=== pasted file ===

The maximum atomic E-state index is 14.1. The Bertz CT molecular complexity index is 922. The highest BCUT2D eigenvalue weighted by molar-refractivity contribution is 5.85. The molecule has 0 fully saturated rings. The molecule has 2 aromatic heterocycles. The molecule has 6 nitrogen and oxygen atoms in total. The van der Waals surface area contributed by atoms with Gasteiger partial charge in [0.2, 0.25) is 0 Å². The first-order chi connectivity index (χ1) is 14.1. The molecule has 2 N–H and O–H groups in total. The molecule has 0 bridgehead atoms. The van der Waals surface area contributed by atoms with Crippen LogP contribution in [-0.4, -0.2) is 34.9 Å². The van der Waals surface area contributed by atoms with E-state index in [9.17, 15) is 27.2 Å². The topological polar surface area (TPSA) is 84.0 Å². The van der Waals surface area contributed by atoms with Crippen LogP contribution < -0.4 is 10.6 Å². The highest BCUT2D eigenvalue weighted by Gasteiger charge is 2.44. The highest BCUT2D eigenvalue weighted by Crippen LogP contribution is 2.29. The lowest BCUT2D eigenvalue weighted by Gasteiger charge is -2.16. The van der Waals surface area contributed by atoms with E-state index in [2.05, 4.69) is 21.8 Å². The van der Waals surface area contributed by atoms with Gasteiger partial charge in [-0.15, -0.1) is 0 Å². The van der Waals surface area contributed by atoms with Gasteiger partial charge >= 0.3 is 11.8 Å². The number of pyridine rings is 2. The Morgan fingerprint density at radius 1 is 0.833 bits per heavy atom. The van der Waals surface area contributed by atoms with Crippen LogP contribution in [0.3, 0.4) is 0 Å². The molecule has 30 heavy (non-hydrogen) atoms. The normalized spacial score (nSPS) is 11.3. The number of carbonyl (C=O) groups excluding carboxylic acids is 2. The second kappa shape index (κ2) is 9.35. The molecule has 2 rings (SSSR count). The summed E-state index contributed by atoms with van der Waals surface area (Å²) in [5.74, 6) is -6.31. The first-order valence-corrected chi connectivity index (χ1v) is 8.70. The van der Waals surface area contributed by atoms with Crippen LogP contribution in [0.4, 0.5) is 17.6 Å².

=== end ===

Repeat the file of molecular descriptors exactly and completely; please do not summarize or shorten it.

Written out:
The maximum atomic E-state index is 14.1. The Bertz CT molecular complexity index is 922. The highest BCUT2D eigenvalue weighted by molar-refractivity contribution is 5.85. The molecule has 0 fully saturated rings. The molecule has 2 aromatic heterocycles. The molecule has 6 nitrogen and oxygen atoms in total. The van der Waals surface area contributed by atoms with Gasteiger partial charge in [0.2, 0.25) is 0 Å². The first-order chi connectivity index (χ1) is 14.1. The molecule has 2 N–H and O–H groups in total. The molecule has 0 bridgehead atoms. The van der Waals surface area contributed by atoms with Crippen LogP contribution in [-0.4, -0.2) is 34.9 Å². The van der Waals surface area contributed by atoms with E-state index in [9.17, 15) is 27.2 Å². The topological polar surface area (TPSA) is 84.0 Å². The van der Waals surface area contributed by atoms with Crippen LogP contribution < -0.4 is 10.6 Å². The highest BCUT2D eigenvalue weighted by Gasteiger charge is 2.44. The highest BCUT2D eigenvalue weighted by Crippen LogP contribution is 2.29. The lowest BCUT2D eigenvalue weighted by Gasteiger charge is -2.16. The van der Waals surface area contributed by atoms with E-state index in [2.05, 4.69) is 21.8 Å². The van der Waals surface area contributed by atoms with Gasteiger partial charge in [-0.15, -0.1) is 0 Å². The van der Waals surface area contributed by atoms with Gasteiger partial charge >= 0.3 is 11.8 Å². The number of pyridine rings is 2. The Morgan fingerprint density at radius 1 is 0.833 bits per heavy atom. The van der Waals surface area contributed by atoms with Crippen LogP contribution in [0.3, 0.4) is 0 Å². The molecule has 30 heavy (non-hydrogen) atoms. The normalized spacial score (nSPS) is 11.3. The number of carbonyl (C=O) groups excluding carboxylic acids is 2. The second kappa shape index (κ2) is 9.35. The molecule has 2 rings (SSSR count). The summed E-state index contributed by atoms with van der Waals surface area (Å²) in [5.74, 6) is -6.31. The first-order valence-corrected chi connectivity index (χ1v) is 8.70. The van der Waals surface area contributed by atoms with Crippen LogP contribution in [0.4, 0.5) is 17.6 Å².